This article originally appeared in the March/April 2008 of Museum magazine.
Treat every object as if it were a Rembrandt.
For decades this simple idea has been taught and accepted as the basis of good museum practice. It is the professional standard for collections care, use, display, storage and deaccessioning at most American museums. But is it the appropriate approach for most historic sites?
This question generated extensive and thoughtful discussion at a conference on “The Stewardship of Historic Sites” last year, hosted by the National Trust for Historic Preservation and the Rockefeller Brothers Fund in partnership with AAM, the American Association for State and Local History and the American Architectural Foundation. The gathering at Kykuit, the John D. Rockefeller estate in Mount Pleasant, N.Y., brought together 32 historic site professionals and representatives of selected associations, foundations and federal agencies to address the sustainability of historic sites for the 21st century.Skip over related stories to continue reading article
Historic sites, including house museums, constitute the largest segment of America’s museums. They are stewards of a significant percentage of the collections held in public trust. Unfortunately, many are struggling to survive, facing declining attendance, deficit budgets, a staggering backlog of deferred maintenance, erosion of endowment and inadequate funds for collections care and conservation. Continuing with business as usual is not a sustainable option. The Kykuit conference was convened to initiate serious discussion throughout the historic site community about the choices and changes we must make to improve our stewardship and to assure that our historic sites remain relevant and sustainable for future generations.
A discussion about professional standards and practices quickly focused on what some participants called the “tyranny of collections.” Noting that historic sites have borrowed many standards and practices from the broader museum community, many attendees argued that strict adherence to these practices often undermines creativity and sustainability. They suggested that new standards of stewardship for historic sites should be modeled to reflect their distinct nature. After 30 years in the field, I have to agree.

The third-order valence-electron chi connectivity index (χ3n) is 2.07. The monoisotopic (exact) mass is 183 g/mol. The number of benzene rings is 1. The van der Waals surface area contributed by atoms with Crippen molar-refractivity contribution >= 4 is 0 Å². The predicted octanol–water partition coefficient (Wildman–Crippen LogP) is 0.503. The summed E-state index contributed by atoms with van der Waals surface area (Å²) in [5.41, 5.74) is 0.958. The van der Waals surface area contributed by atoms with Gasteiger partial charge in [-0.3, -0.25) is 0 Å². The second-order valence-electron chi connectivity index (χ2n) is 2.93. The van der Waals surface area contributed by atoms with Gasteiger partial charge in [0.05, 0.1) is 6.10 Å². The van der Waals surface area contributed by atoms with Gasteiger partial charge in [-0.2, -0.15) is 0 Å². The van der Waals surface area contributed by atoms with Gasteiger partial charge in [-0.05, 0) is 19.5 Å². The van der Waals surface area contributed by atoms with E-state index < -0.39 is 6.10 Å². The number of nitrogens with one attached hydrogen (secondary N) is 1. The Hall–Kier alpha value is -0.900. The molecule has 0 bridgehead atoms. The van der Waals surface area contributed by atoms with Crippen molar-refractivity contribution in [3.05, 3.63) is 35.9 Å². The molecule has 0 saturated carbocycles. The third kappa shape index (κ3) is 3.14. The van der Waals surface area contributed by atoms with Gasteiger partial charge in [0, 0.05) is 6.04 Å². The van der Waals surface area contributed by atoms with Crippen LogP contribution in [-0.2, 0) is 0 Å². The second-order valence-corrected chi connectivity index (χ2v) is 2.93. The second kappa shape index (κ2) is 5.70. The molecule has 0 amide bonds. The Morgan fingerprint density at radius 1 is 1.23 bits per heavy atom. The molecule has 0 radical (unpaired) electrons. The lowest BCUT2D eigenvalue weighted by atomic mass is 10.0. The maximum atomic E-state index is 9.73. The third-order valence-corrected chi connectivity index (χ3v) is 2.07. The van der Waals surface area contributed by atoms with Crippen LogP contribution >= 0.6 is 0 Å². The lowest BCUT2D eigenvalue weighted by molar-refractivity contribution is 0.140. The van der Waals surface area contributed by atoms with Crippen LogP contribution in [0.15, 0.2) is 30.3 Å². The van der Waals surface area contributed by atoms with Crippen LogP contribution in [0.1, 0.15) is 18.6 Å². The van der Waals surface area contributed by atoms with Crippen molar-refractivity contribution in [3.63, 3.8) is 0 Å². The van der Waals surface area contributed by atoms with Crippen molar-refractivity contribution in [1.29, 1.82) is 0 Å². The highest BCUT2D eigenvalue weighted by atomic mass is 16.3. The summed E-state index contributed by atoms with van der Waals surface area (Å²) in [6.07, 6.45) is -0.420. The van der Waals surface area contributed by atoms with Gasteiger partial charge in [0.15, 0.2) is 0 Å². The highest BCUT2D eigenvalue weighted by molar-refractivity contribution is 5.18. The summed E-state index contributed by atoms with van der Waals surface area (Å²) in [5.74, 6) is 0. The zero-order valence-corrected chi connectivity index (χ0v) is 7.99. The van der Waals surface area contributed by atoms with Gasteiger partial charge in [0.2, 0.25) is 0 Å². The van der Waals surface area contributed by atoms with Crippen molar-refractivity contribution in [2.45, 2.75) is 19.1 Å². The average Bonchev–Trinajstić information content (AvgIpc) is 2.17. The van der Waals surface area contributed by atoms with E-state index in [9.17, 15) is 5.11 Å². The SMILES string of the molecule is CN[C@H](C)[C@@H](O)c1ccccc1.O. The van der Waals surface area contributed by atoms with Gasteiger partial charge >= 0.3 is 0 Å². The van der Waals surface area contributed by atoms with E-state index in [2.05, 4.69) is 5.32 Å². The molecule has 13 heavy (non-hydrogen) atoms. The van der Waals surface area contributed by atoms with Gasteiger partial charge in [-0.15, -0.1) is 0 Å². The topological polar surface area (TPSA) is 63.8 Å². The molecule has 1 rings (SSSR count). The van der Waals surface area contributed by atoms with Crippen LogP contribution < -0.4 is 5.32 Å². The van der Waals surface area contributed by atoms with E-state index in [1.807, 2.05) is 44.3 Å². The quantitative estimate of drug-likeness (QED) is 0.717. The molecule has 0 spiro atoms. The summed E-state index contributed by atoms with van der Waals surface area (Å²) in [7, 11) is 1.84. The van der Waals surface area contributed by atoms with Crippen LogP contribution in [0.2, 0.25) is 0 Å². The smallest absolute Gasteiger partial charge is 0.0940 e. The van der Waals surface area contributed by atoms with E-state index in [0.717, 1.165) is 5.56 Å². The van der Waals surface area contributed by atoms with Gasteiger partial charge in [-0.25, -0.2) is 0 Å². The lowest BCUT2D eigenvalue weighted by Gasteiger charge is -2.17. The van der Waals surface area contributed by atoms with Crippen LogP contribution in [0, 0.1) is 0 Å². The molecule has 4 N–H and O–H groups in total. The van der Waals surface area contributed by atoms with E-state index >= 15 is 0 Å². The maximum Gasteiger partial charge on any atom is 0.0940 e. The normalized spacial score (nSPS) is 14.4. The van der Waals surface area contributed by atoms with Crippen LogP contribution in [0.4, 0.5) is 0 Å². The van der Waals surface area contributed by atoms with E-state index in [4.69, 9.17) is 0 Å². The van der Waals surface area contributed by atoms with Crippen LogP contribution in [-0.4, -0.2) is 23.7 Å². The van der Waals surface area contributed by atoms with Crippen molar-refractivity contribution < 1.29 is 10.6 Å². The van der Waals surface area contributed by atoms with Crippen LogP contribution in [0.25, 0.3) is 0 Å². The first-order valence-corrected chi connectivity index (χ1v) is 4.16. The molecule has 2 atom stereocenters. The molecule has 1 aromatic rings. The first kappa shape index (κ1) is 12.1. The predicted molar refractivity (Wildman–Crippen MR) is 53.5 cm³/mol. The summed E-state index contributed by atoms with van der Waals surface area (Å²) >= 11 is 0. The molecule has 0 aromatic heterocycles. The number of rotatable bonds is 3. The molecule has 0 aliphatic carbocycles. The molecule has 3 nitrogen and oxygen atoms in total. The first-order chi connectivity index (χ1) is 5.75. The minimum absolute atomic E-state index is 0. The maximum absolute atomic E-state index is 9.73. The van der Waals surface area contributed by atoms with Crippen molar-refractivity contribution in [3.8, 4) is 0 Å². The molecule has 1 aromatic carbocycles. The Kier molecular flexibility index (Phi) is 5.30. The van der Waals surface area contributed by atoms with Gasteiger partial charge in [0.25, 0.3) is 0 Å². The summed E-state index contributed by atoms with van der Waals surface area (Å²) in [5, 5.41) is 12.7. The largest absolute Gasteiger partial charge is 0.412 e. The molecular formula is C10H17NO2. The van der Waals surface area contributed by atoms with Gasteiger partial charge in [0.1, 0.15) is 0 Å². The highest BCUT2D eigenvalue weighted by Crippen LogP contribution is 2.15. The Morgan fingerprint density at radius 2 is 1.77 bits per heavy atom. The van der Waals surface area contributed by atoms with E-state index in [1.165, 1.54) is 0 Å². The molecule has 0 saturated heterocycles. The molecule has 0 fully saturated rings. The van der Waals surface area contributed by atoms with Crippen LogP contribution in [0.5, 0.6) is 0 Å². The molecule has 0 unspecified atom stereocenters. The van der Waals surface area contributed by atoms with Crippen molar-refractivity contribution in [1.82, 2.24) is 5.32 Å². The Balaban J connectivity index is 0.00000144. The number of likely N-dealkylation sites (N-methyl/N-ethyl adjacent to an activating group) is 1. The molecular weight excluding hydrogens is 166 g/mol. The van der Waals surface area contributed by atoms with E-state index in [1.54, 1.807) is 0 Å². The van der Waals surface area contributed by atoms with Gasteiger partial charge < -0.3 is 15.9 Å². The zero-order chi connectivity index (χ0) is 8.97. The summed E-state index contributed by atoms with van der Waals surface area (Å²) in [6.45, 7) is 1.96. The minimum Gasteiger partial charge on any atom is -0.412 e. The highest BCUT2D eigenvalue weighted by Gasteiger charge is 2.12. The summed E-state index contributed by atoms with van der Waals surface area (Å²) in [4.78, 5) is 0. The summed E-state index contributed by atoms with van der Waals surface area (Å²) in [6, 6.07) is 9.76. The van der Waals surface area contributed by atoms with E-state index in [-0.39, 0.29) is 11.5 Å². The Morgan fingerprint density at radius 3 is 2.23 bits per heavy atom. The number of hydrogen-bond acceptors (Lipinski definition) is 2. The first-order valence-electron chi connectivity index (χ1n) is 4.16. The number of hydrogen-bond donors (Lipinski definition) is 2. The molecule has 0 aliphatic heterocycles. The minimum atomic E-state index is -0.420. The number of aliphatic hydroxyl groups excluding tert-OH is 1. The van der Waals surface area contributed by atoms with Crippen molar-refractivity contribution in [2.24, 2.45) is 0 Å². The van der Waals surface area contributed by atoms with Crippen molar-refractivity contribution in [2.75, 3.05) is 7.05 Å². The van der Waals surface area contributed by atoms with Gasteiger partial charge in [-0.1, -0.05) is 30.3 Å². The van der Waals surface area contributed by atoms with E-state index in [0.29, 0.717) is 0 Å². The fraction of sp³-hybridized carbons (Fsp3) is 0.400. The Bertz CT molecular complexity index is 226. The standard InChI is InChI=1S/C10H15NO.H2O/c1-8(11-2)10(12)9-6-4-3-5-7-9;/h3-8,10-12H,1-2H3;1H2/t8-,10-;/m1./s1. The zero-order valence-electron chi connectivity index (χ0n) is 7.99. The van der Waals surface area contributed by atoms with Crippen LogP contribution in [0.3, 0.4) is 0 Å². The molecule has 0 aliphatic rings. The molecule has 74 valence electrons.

To begin with, historic sites operate with different circumstances and objectives than purpose-built museums. Purpose-built museums usually display artifacts in galleries that have high standards controlling light, temperature, humidity and security. Visitors interact with individual artifacts or with carefully arranged exhibitions of artifacts; exhibit cases, custom lighting and hi-tech electronics improve visitor access to collections and enhance security at the same time. In these circumstances, perhaps it is not unreasonable to treat every object as a Rembrandt.
Historic sites have a very different set of objectives and usually a much wider variety of artifacts on display, often including historic buildings and landscapes. The goal of most sites is to provide an interpreted experience that exhibits artifacts in their original context. Thousands of artifacts—some rare, some commonplace, some with strong associational value to the place, some acquired as representative examples—are often mixed to create period settings. A single period room may have oil paintings of considerable value, mass-produced decorative objects of modest value, furniture owned by the family and furniture purchased at an antique shop to complete the period setting. Can we actually afford to treat every piece as though it were a Rembrandt?
In reality, the very efforts to protect these artifacts frequently detracts from the setting and diminishes the intended visitor experience. Consider the visual impact of the velvet ropes, plastic runners and Plexiglas cases in a restored period room. In our efforts to protect collections, we install intrusive HVAC and sprinkler systems that compromise the original fabric of preserved historic structures—the core historic resource of the site. Over the years, the profession has learned to accept pragmatic compromises with buildings and landscapes to enhance the overall protection of artifacts or the visitor experience, but collection policies continue to be treated as absolutes. I think it is time for a little more flexibility.